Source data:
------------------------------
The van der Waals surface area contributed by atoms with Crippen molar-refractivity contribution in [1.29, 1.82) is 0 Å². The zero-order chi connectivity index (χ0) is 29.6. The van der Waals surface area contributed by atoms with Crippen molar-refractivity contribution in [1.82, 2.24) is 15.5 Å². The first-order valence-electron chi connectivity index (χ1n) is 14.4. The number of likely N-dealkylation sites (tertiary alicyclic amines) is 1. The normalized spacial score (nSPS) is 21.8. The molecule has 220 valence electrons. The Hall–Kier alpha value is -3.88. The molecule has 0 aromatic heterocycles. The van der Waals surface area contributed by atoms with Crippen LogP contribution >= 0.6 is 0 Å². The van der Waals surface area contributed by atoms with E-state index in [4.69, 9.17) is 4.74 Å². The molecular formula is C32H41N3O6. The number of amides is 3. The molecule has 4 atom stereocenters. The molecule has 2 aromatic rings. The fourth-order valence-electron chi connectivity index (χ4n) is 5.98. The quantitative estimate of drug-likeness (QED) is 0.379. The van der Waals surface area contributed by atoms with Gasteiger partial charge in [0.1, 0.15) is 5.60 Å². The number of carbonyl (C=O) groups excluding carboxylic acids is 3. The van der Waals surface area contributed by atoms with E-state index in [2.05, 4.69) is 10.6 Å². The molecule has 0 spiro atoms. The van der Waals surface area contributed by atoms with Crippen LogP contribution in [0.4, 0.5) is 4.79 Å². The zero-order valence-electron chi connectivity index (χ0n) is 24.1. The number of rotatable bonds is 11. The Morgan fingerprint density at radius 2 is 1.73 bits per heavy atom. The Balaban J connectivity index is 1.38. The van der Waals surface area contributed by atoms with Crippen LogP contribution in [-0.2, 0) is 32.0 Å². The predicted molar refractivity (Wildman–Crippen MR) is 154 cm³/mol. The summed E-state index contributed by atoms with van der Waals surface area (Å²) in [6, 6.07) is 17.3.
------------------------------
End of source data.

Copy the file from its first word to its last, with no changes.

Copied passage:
The van der Waals surface area contributed by atoms with Crippen molar-refractivity contribution in [1.29, 1.82) is 0 Å². The zero-order chi connectivity index (χ0) is 29.6. The van der Waals surface area contributed by atoms with Crippen molar-refractivity contribution in [1.82, 2.24) is 15.5 Å². The first-order valence-electron chi connectivity index (χ1n) is 14.4. The number of likely N-dealkylation sites (tertiary alicyclic amines) is 1. The normalized spacial score (nSPS) is 21.8. The molecule has 220 valence electrons. The Hall–Kier alpha value is -3.88. The molecule has 0 aromatic heterocycles. The van der Waals surface area contributed by atoms with Crippen LogP contribution >= 0.6 is 0 Å². The van der Waals surface area contributed by atoms with E-state index in [4.69, 9.17) is 4.74 Å². The molecular formula is C32H41N3O6. The number of amides is 3. The molecule has 4 atom stereocenters. The molecule has 2 aromatic rings. The fourth-order valence-electron chi connectivity index (χ4n) is 5.98. The quantitative estimate of drug-likeness (QED) is 0.379. The van der Waals surface area contributed by atoms with Gasteiger partial charge in [0.1, 0.15) is 5.60 Å². The number of carbonyl (C=O) groups excluding carboxylic acids is 3. The van der Waals surface area contributed by atoms with E-state index in [2.05, 4.69) is 10.6 Å². The molecule has 0 spiro atoms. The van der Waals surface area contributed by atoms with Crippen LogP contribution in [0.4, 0.5) is 4.79 Å². The zero-order valence-electron chi connectivity index (χ0n) is 24.1. The number of rotatable bonds is 11. The Morgan fingerprint density at radius 2 is 1.73 bits per heavy atom. The Balaban J connectivity index is 1.38. The van der Waals surface area contributed by atoms with Crippen LogP contribution in [-0.2, 0) is 32.0 Å². The predicted molar refractivity (Wildman–Crippen MR) is 154 cm³/mol. The summed E-state index contributed by atoms with van der Waals surface area (Å²) in [6, 6.07) is 17.3.